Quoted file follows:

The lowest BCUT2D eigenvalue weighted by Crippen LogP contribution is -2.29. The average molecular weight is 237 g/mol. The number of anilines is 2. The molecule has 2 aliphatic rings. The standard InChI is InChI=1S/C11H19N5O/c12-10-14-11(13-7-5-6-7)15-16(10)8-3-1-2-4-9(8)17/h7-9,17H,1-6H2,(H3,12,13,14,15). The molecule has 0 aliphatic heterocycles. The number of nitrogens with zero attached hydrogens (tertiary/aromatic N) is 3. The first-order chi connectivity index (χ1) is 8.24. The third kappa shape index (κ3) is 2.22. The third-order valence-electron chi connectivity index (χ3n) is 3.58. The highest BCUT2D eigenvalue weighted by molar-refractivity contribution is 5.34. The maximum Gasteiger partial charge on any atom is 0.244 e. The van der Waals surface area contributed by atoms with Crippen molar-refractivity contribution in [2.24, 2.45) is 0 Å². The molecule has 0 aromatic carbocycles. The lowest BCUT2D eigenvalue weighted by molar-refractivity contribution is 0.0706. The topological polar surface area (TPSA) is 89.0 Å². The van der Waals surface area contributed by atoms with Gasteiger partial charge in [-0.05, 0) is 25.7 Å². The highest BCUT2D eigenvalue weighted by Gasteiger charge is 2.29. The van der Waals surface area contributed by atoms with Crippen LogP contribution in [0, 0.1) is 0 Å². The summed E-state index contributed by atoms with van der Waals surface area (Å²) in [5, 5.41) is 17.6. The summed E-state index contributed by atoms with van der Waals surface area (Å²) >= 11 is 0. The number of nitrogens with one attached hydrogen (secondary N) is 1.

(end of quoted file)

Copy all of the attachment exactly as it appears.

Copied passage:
The lowest BCUT2D eigenvalue weighted by Crippen LogP contribution is -2.29. The average molecular weight is 237 g/mol. The number of anilines is 2. The molecule has 2 aliphatic rings. The standard InChI is InChI=1S/C11H19N5O/c12-10-14-11(13-7-5-6-7)15-16(10)8-3-1-2-4-9(8)17/h7-9,17H,1-6H2,(H3,12,13,14,15). The molecule has 0 aliphatic heterocycles. The number of nitrogens with zero attached hydrogens (tertiary/aromatic N) is 3. The first-order chi connectivity index (χ1) is 8.24. The third kappa shape index (κ3) is 2.22. The third-order valence-electron chi connectivity index (χ3n) is 3.58. The highest BCUT2D eigenvalue weighted by molar-refractivity contribution is 5.34. The maximum Gasteiger partial charge on any atom is 0.244 e. The van der Waals surface area contributed by atoms with Crippen molar-refractivity contribution in [2.24, 2.45) is 0 Å². The molecule has 0 aromatic carbocycles. The lowest BCUT2D eigenvalue weighted by molar-refractivity contribution is 0.0706. The topological polar surface area (TPSA) is 89.0 Å². The van der Waals surface area contributed by atoms with Gasteiger partial charge in [-0.05, 0) is 25.7 Å². The highest BCUT2D eigenvalue weighted by Gasteiger charge is 2.29. The van der Waals surface area contributed by atoms with Crippen LogP contribution in [0, 0.1) is 0 Å². The summed E-state index contributed by atoms with van der Waals surface area (Å²) in [5, 5.41) is 17.6. The summed E-state index contributed by atoms with van der Waals surface area (Å²) >= 11 is 0. The number of nitrogens with one attached hydrogen (secondary N) is 1.